Besides a sleeping bag, these factors influence your warmth and comfort:

  • Sleeping pad: This insulates the space beneath your bag as well as adding cushioning. On some bags, the pad replaces the need for insulation on the bottom side of the bag. If sleeping on snow or frozen ground, we recommend using 2 pads.
  • Tent: Using a tent or bivy sack traps a layer of dead air around you, warming it by up to 10°F.
  • Metabolism: You might be a “cold sleeper” who prefers extra insulation when sleeping. Or maybe you are a “warm sleeper” who kicks off the covers at home.
  • Gender: Women generally prefer slightly warmer bags than men.
  • Clothing: What you wear inside the bag makes a difference. Long underwear and clean socks help insulate you while also keeping body oils off of your bag. A cap and neck gaiter help retain body heat. For colder-than-expected nights, a fleece jacket and pants can help.
  • Hood: Sleeping bags with hoods can be cinched up on cold nights to help retain warmth.
  • Hydration: Staying hydrated increases your likelihood of sleeping warm. A warm drink before bed is a popular tip.

Reference 30 min before the trek so that your body will be well hydrated before you start the trek.

5. Trim your toenails before the trek. On downhill trek, untrimmed toenails will be constantly hit against the front of the shoes and might result in bruised toenails.

6. Bring a trekking stick along for the trek to reduce impact and strain on your back and lower limbs and especially when going downhill.  Studies have shown that trekking sticks when used correctly can reduce the body weight carried by the legs by few kilograms per steps which translate to significant amount for the whole trek.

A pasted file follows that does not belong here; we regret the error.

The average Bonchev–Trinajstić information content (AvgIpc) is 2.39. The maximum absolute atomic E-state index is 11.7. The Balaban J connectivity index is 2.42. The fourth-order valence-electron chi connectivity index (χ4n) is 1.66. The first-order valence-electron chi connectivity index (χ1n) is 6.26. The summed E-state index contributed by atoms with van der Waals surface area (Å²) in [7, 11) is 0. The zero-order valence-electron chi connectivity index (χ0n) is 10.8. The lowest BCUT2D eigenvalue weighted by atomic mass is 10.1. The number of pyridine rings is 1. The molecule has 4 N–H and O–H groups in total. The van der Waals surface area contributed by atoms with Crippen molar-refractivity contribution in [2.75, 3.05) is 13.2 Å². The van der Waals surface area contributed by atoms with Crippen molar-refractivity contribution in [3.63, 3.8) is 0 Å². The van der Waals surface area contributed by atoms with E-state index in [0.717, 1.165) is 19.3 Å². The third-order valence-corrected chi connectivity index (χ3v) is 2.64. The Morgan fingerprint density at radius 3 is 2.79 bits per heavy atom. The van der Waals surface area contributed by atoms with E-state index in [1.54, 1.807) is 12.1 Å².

7. Bring along sunblock lotion for your face, neck and limbs as the sun is going to be blazing hot on your return leg down the mountain.

8. Waterproof all your electronic gadgets and passport in a ziplock bag or waterproof pouch. Weather in the mountain can be very unpredictable, you do not want to drench these vulnerable items in a downpour.

9. There is no water source along the trek. Bring at least 1.5-2 liters of water for the whole trek. It is always better to bring more than less. If the weight gets too heavy for you along the trek, you can still drink up or drain away some of the excess water to lighten the load.

10. Wear enough warm clothing for the trek. Most of the body heat are lost through the head and fingers so a beanie and a pair of gloves will be great for keeping you warm for the night. I recommend you to wear at least 2 layers for the trek; a dri fit tshirt as the base layer and a good quality fleece or wool jacket for the outer layer. You can also consider wearing a third layer of wind breaker to block the wing. For your lower limbs, a slightly thick track pants will suffice.

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Flores Outback Trip

Day 01

A week before our Flores trip, Mount Rinjani located just across the Straits from Bali erupted and caused flight diversion and Bali airport closure. The situation was not optimistic and we thought that we might have to cancel our holiday again. Fortunately just one day before our trip, the volcanic activity subsided, Bali airport reopened and our flight to Flores resumed. We boarded the plane happily without worrying whether it was really safe to fly near an erupting volcano.


Fuming Rinjani in the background